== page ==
Cryptopia was the first exchange to be hacked in 2019 and has arguably handled the situation worse than most exchange platforms, leaving customers in limbo for weeks while those in charge struggled to identify what went wrong.
To this day, Cryptopia still has not revealed exactly how their wallets came to be compromised, nor have those behind the platform elaborated on how much was stolen, or how they plan to repay affected parties, despite revealing this information back in May, as BeInCrypto has previously reported. However, according to blockchain analytics firm Elementus, around $16 million in cryptocurrencies was stolen from the hot wallets of the New Zealand-based cryptocurrency exchange platform.
More recently, according to a report released by Cryptopia’s liquidator, Grant Thornton, Cryptopia still owes its creditors a total of $4.22 million. While the liquidators were reportedly able to recover at least some of the stolen digital assets, the exact amount remains undisclosed.
As part of the plan to repay creditors, Skylarc, an online auction specialist operating in New Zealand has been tasked with selling off much of Cryptopia’s physical assets. Bidding starts at $1, with the auction closing on October 20, 2019.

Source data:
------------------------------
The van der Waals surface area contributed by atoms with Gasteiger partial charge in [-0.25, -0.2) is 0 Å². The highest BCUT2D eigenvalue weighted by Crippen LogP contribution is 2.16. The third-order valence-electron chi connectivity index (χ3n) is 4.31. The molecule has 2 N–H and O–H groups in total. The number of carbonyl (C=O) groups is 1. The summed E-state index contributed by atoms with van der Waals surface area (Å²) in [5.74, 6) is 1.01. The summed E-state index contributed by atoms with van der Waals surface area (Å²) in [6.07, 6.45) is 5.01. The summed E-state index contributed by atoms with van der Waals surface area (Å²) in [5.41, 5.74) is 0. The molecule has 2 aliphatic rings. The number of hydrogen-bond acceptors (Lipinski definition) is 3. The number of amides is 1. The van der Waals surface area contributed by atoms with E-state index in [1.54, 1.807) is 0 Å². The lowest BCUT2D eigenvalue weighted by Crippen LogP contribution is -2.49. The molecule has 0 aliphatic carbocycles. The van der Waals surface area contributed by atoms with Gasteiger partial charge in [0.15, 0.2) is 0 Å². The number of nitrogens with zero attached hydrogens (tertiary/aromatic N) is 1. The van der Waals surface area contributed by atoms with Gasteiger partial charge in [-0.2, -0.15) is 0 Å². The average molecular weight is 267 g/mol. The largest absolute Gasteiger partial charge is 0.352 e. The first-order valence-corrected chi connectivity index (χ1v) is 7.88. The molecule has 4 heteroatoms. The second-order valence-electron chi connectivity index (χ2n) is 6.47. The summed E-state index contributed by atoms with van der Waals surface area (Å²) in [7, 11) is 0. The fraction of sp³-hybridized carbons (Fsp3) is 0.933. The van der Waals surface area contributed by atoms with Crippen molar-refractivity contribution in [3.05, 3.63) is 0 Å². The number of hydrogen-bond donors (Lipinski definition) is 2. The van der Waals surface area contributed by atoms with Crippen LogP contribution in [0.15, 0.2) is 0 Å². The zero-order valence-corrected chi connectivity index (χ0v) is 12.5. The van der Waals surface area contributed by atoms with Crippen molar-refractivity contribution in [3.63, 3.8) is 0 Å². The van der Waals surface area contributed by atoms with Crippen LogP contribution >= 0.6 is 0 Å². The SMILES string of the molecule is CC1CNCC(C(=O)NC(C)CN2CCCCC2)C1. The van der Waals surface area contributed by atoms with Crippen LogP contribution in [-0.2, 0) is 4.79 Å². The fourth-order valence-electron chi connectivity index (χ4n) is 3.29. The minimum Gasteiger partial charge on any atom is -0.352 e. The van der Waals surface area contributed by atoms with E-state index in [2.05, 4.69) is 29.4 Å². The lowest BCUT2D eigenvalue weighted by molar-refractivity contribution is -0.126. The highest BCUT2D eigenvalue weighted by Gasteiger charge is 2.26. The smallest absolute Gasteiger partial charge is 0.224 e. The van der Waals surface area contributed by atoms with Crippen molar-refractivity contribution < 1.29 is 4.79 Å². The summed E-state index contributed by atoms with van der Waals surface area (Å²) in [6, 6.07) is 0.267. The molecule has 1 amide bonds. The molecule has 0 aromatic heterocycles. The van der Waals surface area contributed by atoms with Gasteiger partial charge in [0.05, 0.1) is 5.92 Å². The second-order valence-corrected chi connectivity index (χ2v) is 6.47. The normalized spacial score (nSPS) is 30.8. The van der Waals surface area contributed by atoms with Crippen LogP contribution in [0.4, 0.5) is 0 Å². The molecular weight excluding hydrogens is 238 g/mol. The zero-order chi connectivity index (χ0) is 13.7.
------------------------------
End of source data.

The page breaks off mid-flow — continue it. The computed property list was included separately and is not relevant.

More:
The auction includes dozens of items, much of which are server equipment, computer workstations, laptops, and desktop PCs. The auction also includes a variety of non-tech items, including an entire gymnasium comprised of a variety of exercise machines, weights, and racks, as well as general office equipment such as chairs and desks.
Skylarc notes that the auction includes “over 800 lots of near new laptop and desktop PC’s some new in boxes, server racks and associated infrastructure [..] and much more!” However, rather than selling stock as a single lot, it appears that Skylarc is instead listing them as individual items via New Zealand’s largest internet auction site—Trade Me.
Based on the list of items provided on the website, it appears that Cryptopia is likely to fall well short of the $4.22 million owed to creditors, though it seems that any cryptocurrency held by the company will be sold in a separate auction.
Were you affected by the Cryptopia hack? Has it done enough to properly inform their creditors about the current situation? Let us know your thoughts in the comments below.
Images are courtesy of Shutterstock.